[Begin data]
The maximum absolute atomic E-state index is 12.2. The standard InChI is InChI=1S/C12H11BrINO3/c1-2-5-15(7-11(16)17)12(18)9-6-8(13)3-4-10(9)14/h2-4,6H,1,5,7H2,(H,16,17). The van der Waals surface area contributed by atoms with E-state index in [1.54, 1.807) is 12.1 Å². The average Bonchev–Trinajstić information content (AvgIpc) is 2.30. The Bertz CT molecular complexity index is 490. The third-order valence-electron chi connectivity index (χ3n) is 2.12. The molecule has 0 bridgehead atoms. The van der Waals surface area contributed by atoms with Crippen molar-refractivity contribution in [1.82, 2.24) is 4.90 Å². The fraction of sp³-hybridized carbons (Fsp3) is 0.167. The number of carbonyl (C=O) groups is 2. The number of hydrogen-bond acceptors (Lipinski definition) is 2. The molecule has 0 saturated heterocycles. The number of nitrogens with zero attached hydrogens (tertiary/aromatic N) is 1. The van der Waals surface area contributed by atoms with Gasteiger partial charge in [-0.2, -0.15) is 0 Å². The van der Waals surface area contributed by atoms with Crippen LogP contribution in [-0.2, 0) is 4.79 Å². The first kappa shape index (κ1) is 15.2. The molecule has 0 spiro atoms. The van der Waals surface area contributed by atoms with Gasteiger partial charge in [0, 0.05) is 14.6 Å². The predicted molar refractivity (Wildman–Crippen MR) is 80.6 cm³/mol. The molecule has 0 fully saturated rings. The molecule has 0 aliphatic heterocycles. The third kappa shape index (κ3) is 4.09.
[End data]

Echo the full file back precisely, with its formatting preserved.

The maximum absolute atomic E-state index is 12.2. The standard InChI is InChI=1S/C12H11BrINO3/c1-2-5-15(7-11(16)17)12(18)9-6-8(13)3-4-10(9)14/h2-4,6H,1,5,7H2,(H,16,17). The van der Waals surface area contributed by atoms with E-state index in [1.54, 1.807) is 12.1 Å². The average Bonchev–Trinajstić information content (AvgIpc) is 2.30. The Bertz CT molecular complexity index is 490. The third-order valence-electron chi connectivity index (χ3n) is 2.12. The molecule has 0 bridgehead atoms. The van der Waals surface area contributed by atoms with Crippen molar-refractivity contribution in [1.82, 2.24) is 4.90 Å². The fraction of sp³-hybridized carbons (Fsp3) is 0.167. The number of carbonyl (C=O) groups is 2. The number of hydrogen-bond acceptors (Lipinski definition) is 2. The molecule has 0 saturated heterocycles. The number of nitrogens with zero attached hydrogens (tertiary/aromatic N) is 1. The van der Waals surface area contributed by atoms with Gasteiger partial charge in [-0.2, -0.15) is 0 Å². The van der Waals surface area contributed by atoms with Crippen LogP contribution in [-0.2, 0) is 4.79 Å². The first kappa shape index (κ1) is 15.2. The molecule has 0 spiro atoms. The van der Waals surface area contributed by atoms with Gasteiger partial charge in [0, 0.05) is 14.6 Å². The predicted molar refractivity (Wildman–Crippen MR) is 80.6 cm³/mol. The molecule has 0 fully saturated rings. The molecule has 0 aliphatic heterocycles. The third kappa shape index (κ3) is 4.09.